EVGNEWS Issue 4 2016


Nanoimprint Lithography: Innovative patterning processes for bio- and medical devices

Hot Embossing
Replication of microfluidic patterns into polymer materials and glass

With hot embossing, a polymer sheet or spin-on-polymer is heated above its glass transition temperature, which transforms the material into a viscous state. A stamp containing the negative copy of the structures is then pressed into the polymer with sufficient force to conformally mold the polymer. De-embossing is done after cooling the substrate below a certain temperature where the material retains its shape when removing the stamp. During hot-embossing, the structure is transferred by displacement of the viscous material.

Key features:

  • Simultaneous replication of micro- and nanostructures
  • Imprinting into bulk polymer materials or glass
  • Suitable for spin-on thermoplastics
  • Low residual stress
  • High replication accuracy down to 50 nm
  • High aspect ratio features


UV-Nanoimprint Lithography (UV-NIL)

Nanostructured surfaces with the highest resolution

UV-NIL refers to a technique where a transparent stamp is pressed into a photo-curable resist and crosslinked by UV light while still in contact. In biotechnology applications, the resist is usually coated onto silicon or glass substrates. Unlike hot-embossing, the UV-NIL stamp is brought in contact with the resist using minimum force to conformally join the stamp and substrate.

Key features:

  • Robust and field-proven proprietary SmartNILTM technology
  • Volume-proven imprinting technology with superior replication fidelity and resolution down to 20 nm
  • Room-temperature process based on UV-curable resist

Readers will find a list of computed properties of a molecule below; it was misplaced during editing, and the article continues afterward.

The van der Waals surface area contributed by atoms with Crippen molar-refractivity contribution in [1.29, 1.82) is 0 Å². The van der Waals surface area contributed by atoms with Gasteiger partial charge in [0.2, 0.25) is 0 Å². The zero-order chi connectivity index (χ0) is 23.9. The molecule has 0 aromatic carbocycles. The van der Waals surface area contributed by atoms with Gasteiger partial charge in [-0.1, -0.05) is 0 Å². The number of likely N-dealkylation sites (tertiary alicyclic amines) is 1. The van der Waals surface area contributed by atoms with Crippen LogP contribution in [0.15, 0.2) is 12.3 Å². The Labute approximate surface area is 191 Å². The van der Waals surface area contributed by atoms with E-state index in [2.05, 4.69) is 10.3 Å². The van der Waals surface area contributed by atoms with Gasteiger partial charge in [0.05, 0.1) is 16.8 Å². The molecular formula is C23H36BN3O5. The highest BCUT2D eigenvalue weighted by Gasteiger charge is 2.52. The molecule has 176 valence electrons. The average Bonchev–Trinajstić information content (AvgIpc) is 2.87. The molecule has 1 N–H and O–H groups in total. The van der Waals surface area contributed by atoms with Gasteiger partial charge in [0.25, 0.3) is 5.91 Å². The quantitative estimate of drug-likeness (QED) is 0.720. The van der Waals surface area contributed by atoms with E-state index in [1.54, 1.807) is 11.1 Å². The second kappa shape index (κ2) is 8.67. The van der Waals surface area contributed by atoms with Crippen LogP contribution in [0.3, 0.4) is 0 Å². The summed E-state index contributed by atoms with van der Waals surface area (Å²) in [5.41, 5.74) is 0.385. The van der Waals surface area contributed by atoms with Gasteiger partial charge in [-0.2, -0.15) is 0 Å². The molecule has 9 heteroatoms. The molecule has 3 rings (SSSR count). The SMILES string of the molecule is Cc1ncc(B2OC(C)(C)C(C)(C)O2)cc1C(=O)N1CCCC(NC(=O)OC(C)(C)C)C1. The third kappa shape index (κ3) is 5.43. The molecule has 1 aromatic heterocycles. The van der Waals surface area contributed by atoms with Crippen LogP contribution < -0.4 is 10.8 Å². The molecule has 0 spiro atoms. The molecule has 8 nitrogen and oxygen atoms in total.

• Imprinted UV-NIL resist directly suitable as functional layer
  • High-uniform residual layers for optimum pattern transfer by etching


µ-contact Printing (µ-CP)
Transfer of biomolecules onto substrates in a distinct pattern

In µ-CP, a structured elastic stamp is used to transfer materials such as biomolecules onto a substrate. The structure of the stamp is thereby replicated as a molecular layer pattern on the substrate. This technique is applicable on all common surfaces, such as silicon, glass or polymers with micrometer and nanometer resolution, and offers new possibilities for the surface functionalization of biotechnology devices. 

Key features:

  • Local modification of surface chemistry
  • Precise placement of capture molecules for bio-sensing applications
  • Applicable on all common surfaces
  • Micrometer and nanometer resolution


200 µm wide microfluidic channels
Courtesy of National Research Council Canada

10 µm pillar arrays with high aspect ratios (7:1)
Courtesy of National Research Council Canada

100 nm grating with residual layer <10 nm imprinted into 90 nm height resist on silicon substrate

350 nm photonic crystal

Biological sample interacting with directly imprinted functional array
Courtesy of FH Wels

Click to read our article "Processes for Next-Gen Biotech Devices"